[sur-kuh m-sizh-uh n]


an act, instance, or the rite of circumcising.
spiritual purification.
(initial capital letter) a church festival in honor of the circumcision of Jesus, observed on January 1.

Origin of circumcision

1125–75; Middle English < Late Latin circumcīsiōn- (stem of circumcīsiō), equivalent to Latin circumcīs(us) (see circumcise) + -iōn- -ion Unabridged Based on the Random House Unabridged Dictionary, © Random House, Inc. 2019

Related Words for circumcision

baptism, initiation

Examples from the Web for circumcision

Contemporary Examples of circumcision

Historical Examples of circumcision

British Dictionary definitions for circumcision



  1. surgical removal of the foreskin of males
  2. surgical incision into the skin covering the clitoris in females
  3. removal of the clitoris
the act of circumcision, performed as a religious rite by Jews and Muslims
RC Church the festival celebrated on Jan 1 in commemoration of the circumcision of Jesus
Collins English Dictionary - Complete & Unabridged 2012 Digital Edition © William Collins Sons & Co. Ltd. 1979, 1986 © HarperCollins Publishers 1998, 2000, 2003, 2005, 2006, 2007, 2009, 2012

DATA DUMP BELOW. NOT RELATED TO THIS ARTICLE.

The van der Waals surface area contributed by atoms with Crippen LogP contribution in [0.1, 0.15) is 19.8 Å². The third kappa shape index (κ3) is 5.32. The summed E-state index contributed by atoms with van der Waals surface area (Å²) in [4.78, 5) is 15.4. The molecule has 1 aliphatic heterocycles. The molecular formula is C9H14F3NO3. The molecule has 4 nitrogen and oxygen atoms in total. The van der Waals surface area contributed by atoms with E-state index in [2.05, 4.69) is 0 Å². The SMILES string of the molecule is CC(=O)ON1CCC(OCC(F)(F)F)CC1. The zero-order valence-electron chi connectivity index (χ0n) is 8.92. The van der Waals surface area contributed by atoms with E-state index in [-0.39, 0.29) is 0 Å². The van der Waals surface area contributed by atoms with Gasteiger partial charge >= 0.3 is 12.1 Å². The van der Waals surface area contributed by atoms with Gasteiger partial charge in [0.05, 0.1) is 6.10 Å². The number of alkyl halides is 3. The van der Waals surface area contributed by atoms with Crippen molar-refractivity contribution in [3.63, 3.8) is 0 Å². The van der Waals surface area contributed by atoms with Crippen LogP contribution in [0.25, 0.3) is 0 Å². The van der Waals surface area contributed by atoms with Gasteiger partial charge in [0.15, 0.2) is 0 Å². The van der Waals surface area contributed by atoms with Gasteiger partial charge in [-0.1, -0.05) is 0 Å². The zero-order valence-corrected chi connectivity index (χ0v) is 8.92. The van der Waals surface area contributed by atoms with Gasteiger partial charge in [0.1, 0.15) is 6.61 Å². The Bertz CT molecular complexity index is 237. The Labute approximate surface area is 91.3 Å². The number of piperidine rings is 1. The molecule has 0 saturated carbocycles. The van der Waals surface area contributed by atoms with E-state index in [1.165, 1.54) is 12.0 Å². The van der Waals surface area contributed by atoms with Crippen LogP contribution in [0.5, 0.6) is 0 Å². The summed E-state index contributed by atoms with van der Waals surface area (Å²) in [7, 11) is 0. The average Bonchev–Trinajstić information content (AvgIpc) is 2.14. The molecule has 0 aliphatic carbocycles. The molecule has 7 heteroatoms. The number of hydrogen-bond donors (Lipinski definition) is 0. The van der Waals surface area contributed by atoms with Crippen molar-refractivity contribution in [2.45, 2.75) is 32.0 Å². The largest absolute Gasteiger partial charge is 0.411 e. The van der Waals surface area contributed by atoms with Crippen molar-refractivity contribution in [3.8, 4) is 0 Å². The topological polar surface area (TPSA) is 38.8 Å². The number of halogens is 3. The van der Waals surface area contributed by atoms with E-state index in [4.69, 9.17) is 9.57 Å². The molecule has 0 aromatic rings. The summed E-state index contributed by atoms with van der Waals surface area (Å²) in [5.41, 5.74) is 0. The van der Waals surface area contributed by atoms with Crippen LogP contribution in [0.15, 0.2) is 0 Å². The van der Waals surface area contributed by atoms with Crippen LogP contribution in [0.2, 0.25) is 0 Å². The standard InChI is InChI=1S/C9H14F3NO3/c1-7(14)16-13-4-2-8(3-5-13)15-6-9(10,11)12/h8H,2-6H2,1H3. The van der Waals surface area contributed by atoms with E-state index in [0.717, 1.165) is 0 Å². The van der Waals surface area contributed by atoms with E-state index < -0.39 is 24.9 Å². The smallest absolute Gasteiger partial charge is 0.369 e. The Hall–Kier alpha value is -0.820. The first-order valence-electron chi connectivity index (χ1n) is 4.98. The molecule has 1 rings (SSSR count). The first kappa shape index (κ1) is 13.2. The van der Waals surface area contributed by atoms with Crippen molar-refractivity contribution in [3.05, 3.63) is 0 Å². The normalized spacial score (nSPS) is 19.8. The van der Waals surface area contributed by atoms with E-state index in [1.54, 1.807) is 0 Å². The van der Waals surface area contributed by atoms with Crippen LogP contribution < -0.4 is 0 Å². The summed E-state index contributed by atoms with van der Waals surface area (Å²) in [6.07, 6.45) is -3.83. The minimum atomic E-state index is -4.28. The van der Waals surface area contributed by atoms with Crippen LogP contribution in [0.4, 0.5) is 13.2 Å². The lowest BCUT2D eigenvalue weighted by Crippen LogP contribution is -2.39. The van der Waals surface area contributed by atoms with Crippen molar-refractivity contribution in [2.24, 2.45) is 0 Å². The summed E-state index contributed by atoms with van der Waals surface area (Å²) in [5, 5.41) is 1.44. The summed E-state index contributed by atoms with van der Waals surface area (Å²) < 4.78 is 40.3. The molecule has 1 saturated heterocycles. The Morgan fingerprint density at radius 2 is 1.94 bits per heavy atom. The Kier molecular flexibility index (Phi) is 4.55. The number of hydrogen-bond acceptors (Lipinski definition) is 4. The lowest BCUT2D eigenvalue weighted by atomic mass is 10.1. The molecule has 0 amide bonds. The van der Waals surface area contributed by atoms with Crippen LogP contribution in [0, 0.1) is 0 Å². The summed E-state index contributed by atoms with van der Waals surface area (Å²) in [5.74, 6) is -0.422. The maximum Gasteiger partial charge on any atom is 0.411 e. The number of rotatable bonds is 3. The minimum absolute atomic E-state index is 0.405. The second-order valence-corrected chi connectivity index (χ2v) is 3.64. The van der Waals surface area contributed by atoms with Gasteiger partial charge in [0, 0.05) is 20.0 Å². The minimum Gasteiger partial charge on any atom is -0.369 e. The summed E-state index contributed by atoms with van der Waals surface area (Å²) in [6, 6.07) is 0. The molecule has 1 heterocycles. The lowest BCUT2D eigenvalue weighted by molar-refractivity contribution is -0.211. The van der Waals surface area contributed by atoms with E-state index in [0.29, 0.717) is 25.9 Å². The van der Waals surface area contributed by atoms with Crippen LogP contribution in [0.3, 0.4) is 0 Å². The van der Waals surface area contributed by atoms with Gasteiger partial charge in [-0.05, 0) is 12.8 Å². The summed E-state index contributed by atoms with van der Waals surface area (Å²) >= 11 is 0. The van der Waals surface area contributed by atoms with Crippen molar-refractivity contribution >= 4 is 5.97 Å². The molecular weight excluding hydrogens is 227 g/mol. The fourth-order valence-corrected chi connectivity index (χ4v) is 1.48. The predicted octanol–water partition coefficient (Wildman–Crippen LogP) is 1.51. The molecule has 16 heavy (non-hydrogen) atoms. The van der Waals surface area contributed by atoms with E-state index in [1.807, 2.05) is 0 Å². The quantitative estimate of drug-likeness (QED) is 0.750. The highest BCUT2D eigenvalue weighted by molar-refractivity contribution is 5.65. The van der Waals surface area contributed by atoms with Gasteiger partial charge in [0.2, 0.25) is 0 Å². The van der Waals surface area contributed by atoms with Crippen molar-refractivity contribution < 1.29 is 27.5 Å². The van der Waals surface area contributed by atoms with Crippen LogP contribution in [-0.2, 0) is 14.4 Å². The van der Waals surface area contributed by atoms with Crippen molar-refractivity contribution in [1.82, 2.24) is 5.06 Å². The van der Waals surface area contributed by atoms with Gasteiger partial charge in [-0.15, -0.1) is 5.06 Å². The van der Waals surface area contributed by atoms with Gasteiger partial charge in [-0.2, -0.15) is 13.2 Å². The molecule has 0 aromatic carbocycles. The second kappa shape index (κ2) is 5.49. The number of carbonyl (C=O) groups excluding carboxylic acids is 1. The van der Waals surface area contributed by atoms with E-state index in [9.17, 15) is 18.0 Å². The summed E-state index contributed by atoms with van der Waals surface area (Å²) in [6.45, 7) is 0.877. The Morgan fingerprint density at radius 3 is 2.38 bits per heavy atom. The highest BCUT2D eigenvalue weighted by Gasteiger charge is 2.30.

Word Origin and History for circumcision

late 12c., from Latin circumcisionem (nominative circumcisio), noun of action from past participle stem of circumcidere "to cut around; cut, clip, trim," from circum "around" (see circum-) + caedere "to cut" (see -cide).

Online Etymology Dictionary, © 2010 Douglas Harper

circumcision in Medicine




The surgical removal of part or all of the prepuce.peritomy
The cutting around an anatomical part.
The American Heritage® Stedman's Medical Dictionary Copyright © 2002, 2001, 1995 by Houghton Mifflin Company. Published by Houghton Mifflin Company.

circumcision in Culture



The surgical removal of the skin that covers the tip of the penis, usually performed soon after birth. Although circumcision is common in the United States, the procedure is no longer widely recommended as a medical necessity by physicians.


Circumcision is performed as a religious ceremony by Jews (see also Jews) and Muslims.
The New Dictionary of Cultural Literacy, Third Edition Copyright © 2005 by Houghton Mifflin Harcourt Publishing Company. Published by Houghton Mifflin Harcourt Publishing Company. All rights reserved.